By: Robert Avsec, Executive Fire Officer
I just finished reading a powerful piece of prose from a previously unheard from source, Fire Captain Andrea Hall with the South Fulton County (Georgia) Fire Rescue and president of IAFF Local 3920. After reading her piece, 7 ways to develop future fire service leaders across the generational chasm, I was “motivated” to once again share this “oldie but goodie.”
I’ve been fortunate to attend many good—and some not so good—leadership and management courses, classes, seminars, etc., in the course of my various careers. One common thread always seemed to be that one of the key functions of a leader/manager/supervisor (take your pick) is to motivate their employees or members. But can we really motivate another individual?
I don’t think that we can. We can teach people how to do their job safely, effectively and efficiently. We can provide a sound organizational structure with policies and procedures that are congruent with an organization’s vision, mission, and values. And we can attempt to modify undesirable individual behavior, when necessary, using progressive discipline. But I don’t think that we can make anyone do something that they don’t want to do.
We can, however, create an “atmosphere” that either supports—or “snuffs”—the “flame” of the motivation that an individual brings to the table. We can do this by focusing on providing an “ion-rich” atmosphere.
Read Related: ‘I now lead as myself’: What it’s like to be a female captain supervising an all-male crew
We start by providing everyone in the organization with a clear picture of:
- Who we are;
- What we stand for; and
- Why we do what we do for the people we serve.
Then we make sure that we provide every individual with a set of clear job responsibilities, the authority to carry out those responsibilities, and measures of accountability (You can read my earlier blog on Responsibility, Authority, and Accountability here (the blog will open in a new window). And lastly, we provide the individual with the knowledge, skills, and abilities to do their job.
We provide effective and efficient lines of communication that work upward and downward in the organization. We effectively use documented policy, procedure, and processes to guide operations throughout the organization; we use those same management tools to make necessary changes in the “way we do business” (No “management by memo!).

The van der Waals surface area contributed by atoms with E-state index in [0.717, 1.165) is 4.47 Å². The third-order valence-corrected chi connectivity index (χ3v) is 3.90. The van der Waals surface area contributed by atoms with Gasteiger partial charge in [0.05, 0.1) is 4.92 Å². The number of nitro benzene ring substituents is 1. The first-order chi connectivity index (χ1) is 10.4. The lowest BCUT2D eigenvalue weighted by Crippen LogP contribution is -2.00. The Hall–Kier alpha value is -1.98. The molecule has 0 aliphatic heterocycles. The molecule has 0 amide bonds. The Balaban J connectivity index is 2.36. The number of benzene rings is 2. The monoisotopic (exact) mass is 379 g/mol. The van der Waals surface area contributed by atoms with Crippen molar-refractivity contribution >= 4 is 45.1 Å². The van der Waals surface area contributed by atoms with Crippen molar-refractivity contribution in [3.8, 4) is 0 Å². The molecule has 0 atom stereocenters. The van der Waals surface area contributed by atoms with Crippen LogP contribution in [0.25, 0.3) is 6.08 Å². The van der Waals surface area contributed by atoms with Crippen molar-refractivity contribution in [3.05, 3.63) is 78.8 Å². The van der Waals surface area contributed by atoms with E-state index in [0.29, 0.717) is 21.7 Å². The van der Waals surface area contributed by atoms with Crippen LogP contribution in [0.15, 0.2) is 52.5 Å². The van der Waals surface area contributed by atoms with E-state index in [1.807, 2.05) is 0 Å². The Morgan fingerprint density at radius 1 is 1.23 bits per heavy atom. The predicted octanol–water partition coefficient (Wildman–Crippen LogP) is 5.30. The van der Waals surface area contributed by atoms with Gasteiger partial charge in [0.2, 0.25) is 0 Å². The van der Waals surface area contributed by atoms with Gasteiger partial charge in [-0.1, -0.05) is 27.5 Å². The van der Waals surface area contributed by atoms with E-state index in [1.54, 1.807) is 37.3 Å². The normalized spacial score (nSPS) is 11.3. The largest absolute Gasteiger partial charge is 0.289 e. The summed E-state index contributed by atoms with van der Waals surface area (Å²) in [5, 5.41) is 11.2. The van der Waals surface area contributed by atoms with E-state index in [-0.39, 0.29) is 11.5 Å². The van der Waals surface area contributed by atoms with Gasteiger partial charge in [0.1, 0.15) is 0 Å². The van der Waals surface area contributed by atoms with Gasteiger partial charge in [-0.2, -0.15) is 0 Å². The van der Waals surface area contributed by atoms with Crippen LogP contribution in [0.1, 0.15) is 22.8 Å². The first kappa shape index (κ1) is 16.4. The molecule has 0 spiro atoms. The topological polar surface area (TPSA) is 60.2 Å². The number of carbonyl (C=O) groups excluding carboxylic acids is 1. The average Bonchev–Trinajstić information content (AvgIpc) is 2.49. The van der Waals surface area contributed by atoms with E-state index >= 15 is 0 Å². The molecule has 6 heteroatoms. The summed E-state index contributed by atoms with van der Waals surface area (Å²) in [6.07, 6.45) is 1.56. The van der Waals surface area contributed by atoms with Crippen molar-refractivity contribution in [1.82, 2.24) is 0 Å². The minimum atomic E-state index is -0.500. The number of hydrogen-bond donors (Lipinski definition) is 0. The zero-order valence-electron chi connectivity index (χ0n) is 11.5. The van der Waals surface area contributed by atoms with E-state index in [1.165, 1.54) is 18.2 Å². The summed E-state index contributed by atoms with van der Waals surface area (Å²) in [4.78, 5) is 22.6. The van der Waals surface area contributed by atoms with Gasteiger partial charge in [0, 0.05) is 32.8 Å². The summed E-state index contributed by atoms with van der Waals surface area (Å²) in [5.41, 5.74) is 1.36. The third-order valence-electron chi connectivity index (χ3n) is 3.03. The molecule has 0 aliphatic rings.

We have more “tools” for communicating within our organizations than ever before, but how effectively are we using them? For example, sending an e-mail out is efficient communication, but how often do we find it ineffective? Posting information on organizational websites, on the Internet or on an intranet, may ensure maximum “broadcast”, but how do we ensure that the information is received and understood?
Both of these examples are “one-way” communication; if the receiver doesn’t send some kind of response back the sender has no way of knowing that the message was received, and more importantly, understood. (We practice confirmed communication on the emergency scene, right? So why not practice confirmed communication during the other 95 percent or so of our day?). Does your organization have an internal communications plan to keep its employees or members informed and educated?
Of the three “ions” necessary for an atmosphere that supports motivation, this one is perhaps the least abundant in many organizations. Recognition must start at the “grassroots”, i.e., with the first-line supervisor and colleagues. Everyone likes to know that they’re doing a good job and that their efforts are appreciated. Several schools of business, e.g., Harvard Business School and the Wharton School of Business at the University of Pennsylvania, have conducted studies over the years to ascertain what management behaviors have the most positive influence on an employee’s work performance.
The #1 Response? Feedback from their first-line supervisor on a regular—daily or weekly—basis (Typically between 60-70 percent of respondents). The follow-up question is typically, “How often do you get such feedback from your supervisor on a regular basis?” The response to that question? Usually only about 30+ percent of survey respondents indicated that they get such recognition.
People like to know that their efforts and positive outcomes are acknowledged, and they also want to know when their work is not “up to par” so that they can do better. What they don’t like is hearing nothing at all, or only hearing about it during an annual performance appraisal (which we all know is really only an appraisal of work performance for, at most, the prior 30-60 days).
Don’t take my word for it—though I hope that my words have moved you to look for your “climatologist” hat—because there were some folks at Southwest Airlines who were doing this stuff back in the 1970’s when they started flying their first routes. (The story of Southwest Airlines, brought to life by the husband and wife team of Kevin and Jackie Freiberg in their 1996 book, Nuts! Southwest Airlines’ Crazy Recipe for Business and Personal Success, is still one of my top three leadership and management reads). After more than 40 years of operations—and phenomenal growth—Southwest continues to maintain an “ion-rich” environment for its more than 23,000 employees.